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Taylor's Expectations a Challenge to Players

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Charley Walters had this tidbit on the Wolves in his Saturday column (right next to what appeared to me to be baseless rumormongering about the Vikings' quarterback situation):

The Timberwolves, who begin official practices next week in Mankato, Minn., have 14 players with guaranteed contracts. The most allowed by the NBA is 15. The team is not looking to make any trades

Owner Glen Taylor, on expectations this season: "Last year, when we put this group together, it was a year to build, to get experience. This year is different; just because last year we let a guy play a lot of minutes, if he doesn't produce this year, he won't play a lot of minutes. It will be more on productivity than youth. It'll be winning rather than getting experience."

I'm ridiculously excited for this season to start, so the reminder that training camp is about to begin is welcome.

The no trade isn't terribly surprising. Chris Richard is still out there, Shaun Livingston to Minny talk is still alive, and Blake Ahearn is likely to be brought to camp.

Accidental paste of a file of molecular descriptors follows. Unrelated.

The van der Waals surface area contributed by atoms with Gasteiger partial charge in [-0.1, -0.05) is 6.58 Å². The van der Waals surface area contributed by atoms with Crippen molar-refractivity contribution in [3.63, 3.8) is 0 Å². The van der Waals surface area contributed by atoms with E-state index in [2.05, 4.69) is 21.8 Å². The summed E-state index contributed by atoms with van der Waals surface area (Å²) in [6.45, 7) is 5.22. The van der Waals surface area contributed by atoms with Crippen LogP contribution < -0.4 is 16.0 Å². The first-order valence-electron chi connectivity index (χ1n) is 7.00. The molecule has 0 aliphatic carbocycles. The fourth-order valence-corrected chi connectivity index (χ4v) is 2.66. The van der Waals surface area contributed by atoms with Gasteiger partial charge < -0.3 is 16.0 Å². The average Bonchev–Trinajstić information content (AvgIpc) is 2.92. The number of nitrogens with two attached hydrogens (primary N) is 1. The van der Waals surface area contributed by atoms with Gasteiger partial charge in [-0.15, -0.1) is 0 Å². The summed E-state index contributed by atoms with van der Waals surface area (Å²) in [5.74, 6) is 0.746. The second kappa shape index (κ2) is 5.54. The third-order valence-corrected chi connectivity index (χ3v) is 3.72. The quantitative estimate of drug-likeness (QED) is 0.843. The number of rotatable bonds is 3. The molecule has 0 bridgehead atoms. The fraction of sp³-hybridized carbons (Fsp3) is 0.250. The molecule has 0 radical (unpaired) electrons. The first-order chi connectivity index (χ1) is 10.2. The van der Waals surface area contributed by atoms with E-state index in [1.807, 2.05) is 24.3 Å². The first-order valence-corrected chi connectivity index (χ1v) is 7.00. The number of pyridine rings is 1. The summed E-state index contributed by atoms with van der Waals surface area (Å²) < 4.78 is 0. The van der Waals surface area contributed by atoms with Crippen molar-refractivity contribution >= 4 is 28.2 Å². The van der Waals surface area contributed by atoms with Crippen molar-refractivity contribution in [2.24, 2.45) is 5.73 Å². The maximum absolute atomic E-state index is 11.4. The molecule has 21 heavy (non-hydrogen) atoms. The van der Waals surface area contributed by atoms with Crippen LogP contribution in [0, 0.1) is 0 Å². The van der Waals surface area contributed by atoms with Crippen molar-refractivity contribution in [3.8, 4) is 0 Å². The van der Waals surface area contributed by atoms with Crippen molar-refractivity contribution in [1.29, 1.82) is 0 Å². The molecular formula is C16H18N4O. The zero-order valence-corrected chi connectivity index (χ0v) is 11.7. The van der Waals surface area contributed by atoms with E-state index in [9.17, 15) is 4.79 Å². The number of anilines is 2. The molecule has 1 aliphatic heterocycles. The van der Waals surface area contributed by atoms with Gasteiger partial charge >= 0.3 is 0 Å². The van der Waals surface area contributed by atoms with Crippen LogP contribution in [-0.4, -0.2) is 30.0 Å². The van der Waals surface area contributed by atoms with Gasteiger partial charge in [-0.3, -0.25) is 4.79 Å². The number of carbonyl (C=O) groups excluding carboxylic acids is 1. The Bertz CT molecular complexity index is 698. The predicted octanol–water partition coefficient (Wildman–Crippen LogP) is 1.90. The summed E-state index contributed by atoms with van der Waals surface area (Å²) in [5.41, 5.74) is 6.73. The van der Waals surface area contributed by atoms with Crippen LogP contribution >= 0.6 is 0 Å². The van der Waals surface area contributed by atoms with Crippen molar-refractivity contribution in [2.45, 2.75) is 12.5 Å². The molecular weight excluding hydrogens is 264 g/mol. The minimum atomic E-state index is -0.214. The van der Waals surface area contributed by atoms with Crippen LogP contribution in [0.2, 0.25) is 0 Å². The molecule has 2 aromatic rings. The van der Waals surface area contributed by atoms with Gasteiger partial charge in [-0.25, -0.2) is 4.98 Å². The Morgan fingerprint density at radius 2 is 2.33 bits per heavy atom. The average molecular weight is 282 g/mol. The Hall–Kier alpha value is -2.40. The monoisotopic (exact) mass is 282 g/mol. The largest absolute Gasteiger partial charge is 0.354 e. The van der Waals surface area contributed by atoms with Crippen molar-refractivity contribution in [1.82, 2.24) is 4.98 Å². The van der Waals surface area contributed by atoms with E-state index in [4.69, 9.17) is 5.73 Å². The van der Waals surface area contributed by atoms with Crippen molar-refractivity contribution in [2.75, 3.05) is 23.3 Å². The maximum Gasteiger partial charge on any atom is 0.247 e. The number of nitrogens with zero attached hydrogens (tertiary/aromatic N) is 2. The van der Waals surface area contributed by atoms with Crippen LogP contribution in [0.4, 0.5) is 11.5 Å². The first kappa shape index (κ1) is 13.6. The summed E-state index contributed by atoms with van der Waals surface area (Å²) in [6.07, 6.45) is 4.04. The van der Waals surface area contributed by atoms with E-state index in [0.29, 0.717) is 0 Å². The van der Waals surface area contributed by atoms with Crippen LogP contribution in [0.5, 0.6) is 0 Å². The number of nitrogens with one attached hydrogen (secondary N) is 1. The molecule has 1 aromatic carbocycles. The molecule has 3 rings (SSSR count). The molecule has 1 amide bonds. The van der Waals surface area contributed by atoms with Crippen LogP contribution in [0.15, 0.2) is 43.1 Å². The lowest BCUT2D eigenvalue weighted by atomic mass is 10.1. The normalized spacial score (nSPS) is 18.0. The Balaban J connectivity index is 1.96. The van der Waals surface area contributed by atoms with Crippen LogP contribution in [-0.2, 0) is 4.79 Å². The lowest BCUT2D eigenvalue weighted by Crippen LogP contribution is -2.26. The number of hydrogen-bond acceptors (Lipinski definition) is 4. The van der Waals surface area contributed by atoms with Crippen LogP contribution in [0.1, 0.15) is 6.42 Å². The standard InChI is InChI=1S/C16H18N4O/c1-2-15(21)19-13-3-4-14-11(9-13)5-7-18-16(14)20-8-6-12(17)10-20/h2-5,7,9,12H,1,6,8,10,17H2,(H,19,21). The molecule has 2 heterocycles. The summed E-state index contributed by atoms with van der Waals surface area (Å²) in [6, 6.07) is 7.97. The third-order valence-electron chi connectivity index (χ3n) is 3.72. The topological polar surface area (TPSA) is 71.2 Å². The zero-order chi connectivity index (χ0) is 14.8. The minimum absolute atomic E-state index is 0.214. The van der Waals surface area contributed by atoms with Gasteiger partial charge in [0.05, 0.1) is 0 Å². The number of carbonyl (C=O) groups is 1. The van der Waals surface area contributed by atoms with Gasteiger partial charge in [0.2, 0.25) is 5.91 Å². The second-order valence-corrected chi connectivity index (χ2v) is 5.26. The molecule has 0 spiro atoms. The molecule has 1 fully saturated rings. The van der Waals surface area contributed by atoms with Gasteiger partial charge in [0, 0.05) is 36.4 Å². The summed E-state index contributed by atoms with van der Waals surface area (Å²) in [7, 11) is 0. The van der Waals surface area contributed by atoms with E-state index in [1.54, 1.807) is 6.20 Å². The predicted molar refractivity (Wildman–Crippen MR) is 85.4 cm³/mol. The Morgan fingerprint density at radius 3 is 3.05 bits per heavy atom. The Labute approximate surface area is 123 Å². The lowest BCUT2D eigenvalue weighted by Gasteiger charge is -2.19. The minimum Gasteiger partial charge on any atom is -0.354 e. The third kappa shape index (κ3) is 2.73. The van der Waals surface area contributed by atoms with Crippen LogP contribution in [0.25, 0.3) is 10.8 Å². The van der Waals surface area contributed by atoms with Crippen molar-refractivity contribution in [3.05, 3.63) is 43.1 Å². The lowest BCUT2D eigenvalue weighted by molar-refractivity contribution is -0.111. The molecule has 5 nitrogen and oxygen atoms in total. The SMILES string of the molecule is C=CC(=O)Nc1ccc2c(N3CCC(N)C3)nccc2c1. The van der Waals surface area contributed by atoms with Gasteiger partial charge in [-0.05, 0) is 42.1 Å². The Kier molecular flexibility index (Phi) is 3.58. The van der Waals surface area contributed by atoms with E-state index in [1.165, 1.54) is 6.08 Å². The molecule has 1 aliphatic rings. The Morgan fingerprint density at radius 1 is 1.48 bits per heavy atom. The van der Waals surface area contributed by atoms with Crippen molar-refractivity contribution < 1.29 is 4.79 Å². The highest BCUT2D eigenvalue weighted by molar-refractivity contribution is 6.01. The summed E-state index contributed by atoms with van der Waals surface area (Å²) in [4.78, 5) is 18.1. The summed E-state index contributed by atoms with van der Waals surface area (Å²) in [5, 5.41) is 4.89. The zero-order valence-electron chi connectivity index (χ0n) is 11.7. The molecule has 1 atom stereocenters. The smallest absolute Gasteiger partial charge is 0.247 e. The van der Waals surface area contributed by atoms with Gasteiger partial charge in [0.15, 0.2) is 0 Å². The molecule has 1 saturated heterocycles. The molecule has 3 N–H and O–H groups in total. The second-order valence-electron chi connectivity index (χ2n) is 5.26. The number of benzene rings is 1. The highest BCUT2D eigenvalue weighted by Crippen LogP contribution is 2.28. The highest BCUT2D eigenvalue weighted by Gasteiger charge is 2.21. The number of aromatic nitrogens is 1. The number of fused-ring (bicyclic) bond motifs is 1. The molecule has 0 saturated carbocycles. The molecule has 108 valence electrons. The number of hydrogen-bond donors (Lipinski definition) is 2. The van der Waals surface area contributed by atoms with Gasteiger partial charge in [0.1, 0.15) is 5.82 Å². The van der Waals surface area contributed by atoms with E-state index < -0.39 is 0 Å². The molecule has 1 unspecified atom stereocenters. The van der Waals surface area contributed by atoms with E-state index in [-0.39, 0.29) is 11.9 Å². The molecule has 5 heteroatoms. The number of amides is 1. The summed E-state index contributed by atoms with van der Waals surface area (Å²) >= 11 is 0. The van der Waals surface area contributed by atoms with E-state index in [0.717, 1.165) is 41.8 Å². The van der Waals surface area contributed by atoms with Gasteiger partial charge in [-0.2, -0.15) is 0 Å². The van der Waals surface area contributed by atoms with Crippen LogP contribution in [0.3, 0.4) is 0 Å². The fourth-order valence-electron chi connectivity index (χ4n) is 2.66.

But the real reason I was happy to read this was the Taylor quote. The team is so flush with young prospects and position battles that the only guys guaranteed minutes are Al and Mike Miller.

Telfair, Foye, McCants, Carney, Brewer and even Gomes and Love will have to earn their minutes through consistency and aversion to mistakes. Wittman never seemed to have a set rotation last year (due in large part to injuries and transactions) so I'd imagine he'll want to set something fairly consistent early on. But, the minute someone starts throwing away possessions or blowing defensive assignments, look for their quick exit from the floor.

I don't think Taylor expects his team to make a run at the title (or else I'd have to put his delusion on par with Congress right about now) but it's fair to keep raising expectations on the youngsters. The last thing this franchise needs is an acceptance of constant rebuilding and losing amongst its players.